Millions of Muslims across the globe are celebrating Eid-ul-Adha today. Remaining will celebrate it tomorrow. Whatever the day is, the spirit of sacrifice remains the same. Just a quick reminder of the history behind celebrating it.
Why Muslims celebrate Eid-ul-Adha?
Eid-ul-Adha, is the most holier of festivals that Muslims celebrate. It marks the end of Hajj (sacred pilgrimage to the city of Mecca). Muslims are expected to perform Hajj at least once in their lifetime.
It is celebrated to memorialize Prophet Abraham’s (علیہ السلام) act of sacrificing his son Prophet Ismail (علیہ السلام) in the command of Allah. Prophet Abraham (علیہ السلام) was informed in a dream to sacrifice his (علیہ السلام) most beloved thing, his (علیہ السلام) son for the sake of Allah. When he told his son, he immediately agreed to sacrifice himself to obey the command of Allah. But Allah has already accepted their sacrifice and as Prophet Abraham (علیہ السلام) was about to sacrifice his son, Allah replaced Prophet Ismail (علیہ السلام) with a lamb.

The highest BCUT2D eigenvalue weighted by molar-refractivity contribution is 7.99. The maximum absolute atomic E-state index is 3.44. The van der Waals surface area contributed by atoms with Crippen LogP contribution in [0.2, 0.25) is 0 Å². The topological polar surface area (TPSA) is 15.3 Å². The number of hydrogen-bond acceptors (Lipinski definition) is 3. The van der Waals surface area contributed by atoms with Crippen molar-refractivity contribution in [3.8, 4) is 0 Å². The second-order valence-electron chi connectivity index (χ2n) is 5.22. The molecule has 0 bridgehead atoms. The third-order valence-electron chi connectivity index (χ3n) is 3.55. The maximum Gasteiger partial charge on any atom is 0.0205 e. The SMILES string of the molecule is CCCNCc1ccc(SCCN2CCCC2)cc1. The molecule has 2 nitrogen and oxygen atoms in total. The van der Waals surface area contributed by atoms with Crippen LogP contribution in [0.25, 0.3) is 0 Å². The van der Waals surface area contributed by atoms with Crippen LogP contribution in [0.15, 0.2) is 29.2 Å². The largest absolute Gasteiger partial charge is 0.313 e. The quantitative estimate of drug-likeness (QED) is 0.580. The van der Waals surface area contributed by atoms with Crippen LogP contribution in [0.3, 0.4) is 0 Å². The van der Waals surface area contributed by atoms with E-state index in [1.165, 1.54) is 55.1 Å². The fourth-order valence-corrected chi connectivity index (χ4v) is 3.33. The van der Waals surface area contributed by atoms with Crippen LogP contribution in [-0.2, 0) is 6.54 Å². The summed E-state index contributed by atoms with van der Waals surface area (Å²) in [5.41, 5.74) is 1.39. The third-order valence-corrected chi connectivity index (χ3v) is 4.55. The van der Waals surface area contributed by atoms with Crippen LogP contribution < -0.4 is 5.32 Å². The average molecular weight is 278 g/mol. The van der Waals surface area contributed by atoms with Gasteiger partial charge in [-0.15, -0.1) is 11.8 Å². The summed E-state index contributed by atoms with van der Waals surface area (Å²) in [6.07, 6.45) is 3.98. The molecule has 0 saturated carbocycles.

Indeed, this is a great story of sacrifice. Most of us already know this story, still I’ve shared because sadly, some people do sacrifice animals, but they fail to understand the motive behind sacrifice. Allah wants us to sacrifice something that is our beloved.
Some people bring animals, but overload them with extra decorations. Some don’t even treat them with love and affection. They are not a means of show-off!
Remember: There is more than just flesh and blood (in other words, Seekh Kabab and Tikkay) in those animals. They too have feelings. Treat them properly!